Joseph Roach (firstname.lastname@example.org)
Sun, 23 Jan 2000 04:57:56 -0800 (PST)
Joe Roach from The New School in Delaware here.
Consensus always sound benign, doesn't it?
Personally, I find consensus to be a very subtle,
insidious form of coersion. Children often disagree
with each other -- sometimes for personal reasons,
sometimes for reasons of principle... I want a child
to be free to disagree.
In any democratic organization, a great weakness can
the unfettered rule of the majority. Good
organization building means ensuring the rights of
people who may find themselves in a minority. Such
rights can be guarded through the charter or by-laws
of the school. Consensus-building can be every bit as
unfair as majority rule.
Good luck and best regards,
The New School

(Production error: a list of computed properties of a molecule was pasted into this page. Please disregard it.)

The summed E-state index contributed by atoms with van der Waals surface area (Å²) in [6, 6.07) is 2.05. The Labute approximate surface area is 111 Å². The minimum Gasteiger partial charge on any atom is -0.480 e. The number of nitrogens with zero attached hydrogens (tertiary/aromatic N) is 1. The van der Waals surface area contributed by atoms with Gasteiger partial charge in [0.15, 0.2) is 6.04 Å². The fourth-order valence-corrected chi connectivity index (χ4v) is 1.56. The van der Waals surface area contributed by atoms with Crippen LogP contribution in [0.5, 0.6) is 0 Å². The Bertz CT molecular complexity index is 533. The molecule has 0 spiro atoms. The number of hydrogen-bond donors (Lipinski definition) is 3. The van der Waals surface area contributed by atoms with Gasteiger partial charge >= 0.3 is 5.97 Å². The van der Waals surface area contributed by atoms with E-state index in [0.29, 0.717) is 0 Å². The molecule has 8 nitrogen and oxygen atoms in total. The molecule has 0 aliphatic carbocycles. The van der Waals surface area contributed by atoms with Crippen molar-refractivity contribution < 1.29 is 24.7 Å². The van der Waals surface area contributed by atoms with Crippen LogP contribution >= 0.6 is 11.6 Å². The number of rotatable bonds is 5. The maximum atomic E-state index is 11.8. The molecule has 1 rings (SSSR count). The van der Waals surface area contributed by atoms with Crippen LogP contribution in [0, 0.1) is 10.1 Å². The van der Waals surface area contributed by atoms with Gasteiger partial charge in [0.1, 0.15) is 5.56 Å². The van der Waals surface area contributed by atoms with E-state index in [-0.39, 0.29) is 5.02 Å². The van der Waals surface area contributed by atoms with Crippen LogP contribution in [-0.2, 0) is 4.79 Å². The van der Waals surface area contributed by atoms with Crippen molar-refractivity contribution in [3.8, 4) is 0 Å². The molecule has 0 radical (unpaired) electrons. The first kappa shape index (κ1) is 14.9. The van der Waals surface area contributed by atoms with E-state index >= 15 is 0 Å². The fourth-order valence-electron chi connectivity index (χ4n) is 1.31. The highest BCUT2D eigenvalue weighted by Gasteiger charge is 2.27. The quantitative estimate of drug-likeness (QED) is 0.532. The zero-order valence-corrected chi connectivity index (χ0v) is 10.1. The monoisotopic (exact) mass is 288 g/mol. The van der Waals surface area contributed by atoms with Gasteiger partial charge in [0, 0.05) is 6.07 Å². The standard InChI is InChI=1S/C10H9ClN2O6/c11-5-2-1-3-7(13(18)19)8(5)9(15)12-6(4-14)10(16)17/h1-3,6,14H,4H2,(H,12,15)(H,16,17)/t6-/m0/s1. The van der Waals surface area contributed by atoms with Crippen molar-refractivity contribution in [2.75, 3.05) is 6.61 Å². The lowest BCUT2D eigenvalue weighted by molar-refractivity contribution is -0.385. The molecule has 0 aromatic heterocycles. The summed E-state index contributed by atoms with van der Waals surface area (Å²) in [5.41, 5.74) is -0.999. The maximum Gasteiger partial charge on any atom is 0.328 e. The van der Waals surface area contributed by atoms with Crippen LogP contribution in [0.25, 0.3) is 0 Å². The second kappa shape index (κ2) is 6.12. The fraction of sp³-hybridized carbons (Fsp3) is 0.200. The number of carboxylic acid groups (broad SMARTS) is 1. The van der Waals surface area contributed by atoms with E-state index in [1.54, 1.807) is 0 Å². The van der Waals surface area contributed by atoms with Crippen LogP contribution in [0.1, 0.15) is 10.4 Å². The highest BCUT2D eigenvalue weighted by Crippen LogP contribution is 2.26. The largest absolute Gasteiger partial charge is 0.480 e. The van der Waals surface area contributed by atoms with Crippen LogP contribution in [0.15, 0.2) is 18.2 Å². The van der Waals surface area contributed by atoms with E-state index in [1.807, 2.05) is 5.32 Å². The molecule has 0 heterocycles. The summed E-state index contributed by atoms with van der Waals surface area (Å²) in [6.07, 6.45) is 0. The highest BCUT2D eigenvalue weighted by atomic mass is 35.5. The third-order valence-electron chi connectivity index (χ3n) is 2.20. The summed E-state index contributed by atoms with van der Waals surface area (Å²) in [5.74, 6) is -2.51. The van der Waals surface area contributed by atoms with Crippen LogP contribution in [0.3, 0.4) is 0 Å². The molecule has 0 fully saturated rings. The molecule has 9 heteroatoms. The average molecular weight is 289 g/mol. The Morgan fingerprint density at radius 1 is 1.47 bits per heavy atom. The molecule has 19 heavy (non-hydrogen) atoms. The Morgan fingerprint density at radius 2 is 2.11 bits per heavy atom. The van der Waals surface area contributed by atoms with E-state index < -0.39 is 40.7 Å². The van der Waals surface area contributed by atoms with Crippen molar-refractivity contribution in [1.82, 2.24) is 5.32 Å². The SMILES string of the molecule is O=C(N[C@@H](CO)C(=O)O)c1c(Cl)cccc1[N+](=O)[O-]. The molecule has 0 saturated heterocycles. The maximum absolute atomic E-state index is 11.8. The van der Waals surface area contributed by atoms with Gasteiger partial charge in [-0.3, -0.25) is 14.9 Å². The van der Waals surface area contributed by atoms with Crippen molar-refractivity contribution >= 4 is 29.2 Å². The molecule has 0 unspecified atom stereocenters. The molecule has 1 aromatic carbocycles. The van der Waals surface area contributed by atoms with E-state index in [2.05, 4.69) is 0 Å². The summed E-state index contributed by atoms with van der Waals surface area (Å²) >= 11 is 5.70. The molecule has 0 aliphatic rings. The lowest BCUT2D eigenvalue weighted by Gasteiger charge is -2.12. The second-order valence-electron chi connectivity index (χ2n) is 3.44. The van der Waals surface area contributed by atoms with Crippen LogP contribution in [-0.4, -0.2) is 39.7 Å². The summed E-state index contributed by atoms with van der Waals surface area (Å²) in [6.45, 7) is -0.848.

--- Martin Wilke <email@example.com> wrote:
> Hi all,
> I and three parents are going to (try to) start a
> non-coercive school in
> Berlin. On our first informal meeting we found that
> we have quite
> different ideas of how decisions should be made in a
> While I think majority should decide they insist on
> consensus. Their
> main argument is that the majority would oppress the
> minority. That
> discussions would be ended as soon as it is clear
> that a motion will get
> a majority, and thus the minority would simply be
> ignored. What
> experience do you have in School Meetings or
> Assemblies with this point?
> Martin Wilke
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This archive was generated by hypermail 2.0b3 on Tue Sep 26 2000 - 14:58:24 EDT